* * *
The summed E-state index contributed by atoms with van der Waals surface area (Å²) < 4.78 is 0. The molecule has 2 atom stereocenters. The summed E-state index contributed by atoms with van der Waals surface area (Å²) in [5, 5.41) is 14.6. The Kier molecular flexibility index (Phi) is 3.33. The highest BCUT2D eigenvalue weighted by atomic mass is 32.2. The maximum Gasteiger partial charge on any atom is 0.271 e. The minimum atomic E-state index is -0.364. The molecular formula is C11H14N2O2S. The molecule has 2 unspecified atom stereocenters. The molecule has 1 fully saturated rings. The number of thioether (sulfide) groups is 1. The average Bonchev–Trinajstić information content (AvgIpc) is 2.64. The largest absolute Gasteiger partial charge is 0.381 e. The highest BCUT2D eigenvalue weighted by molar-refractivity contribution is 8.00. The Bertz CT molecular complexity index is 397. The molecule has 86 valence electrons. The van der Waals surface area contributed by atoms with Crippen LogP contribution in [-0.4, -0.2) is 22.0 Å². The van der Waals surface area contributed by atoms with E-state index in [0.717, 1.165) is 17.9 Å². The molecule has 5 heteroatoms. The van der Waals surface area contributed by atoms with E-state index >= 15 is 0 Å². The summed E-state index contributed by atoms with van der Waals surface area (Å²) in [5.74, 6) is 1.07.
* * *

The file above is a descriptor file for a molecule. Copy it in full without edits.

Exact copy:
The summed E-state index contributed by atoms with van der Waals surface area (Å²) < 4.78 is 0. The molecule has 2 atom stereocenters. The summed E-state index contributed by atoms with van der Waals surface area (Å²) in [5, 5.41) is 14.6. The Kier molecular flexibility index (Phi) is 3.33. The highest BCUT2D eigenvalue weighted by atomic mass is 32.2. The maximum Gasteiger partial charge on any atom is 0.271 e. The minimum atomic E-state index is -0.364. The molecular formula is C11H14N2O2S. The molecule has 2 unspecified atom stereocenters. The molecule has 1 fully saturated rings. The number of thioether (sulfide) groups is 1. The average Bonchev–Trinajstić information content (AvgIpc) is 2.64. The largest absolute Gasteiger partial charge is 0.381 e. The highest BCUT2D eigenvalue weighted by molar-refractivity contribution is 8.00. The Bertz CT molecular complexity index is 397. The molecule has 86 valence electrons. The van der Waals surface area contributed by atoms with Crippen LogP contribution in [-0.4, -0.2) is 22.0 Å². The van der Waals surface area contributed by atoms with E-state index in [0.717, 1.165) is 17.9 Å². The molecule has 5 heteroatoms. The van der Waals surface area contributed by atoms with E-state index >= 15 is 0 Å². The summed E-state index contributed by atoms with van der Waals surface area (Å²) in [5.74, 6) is 1.07.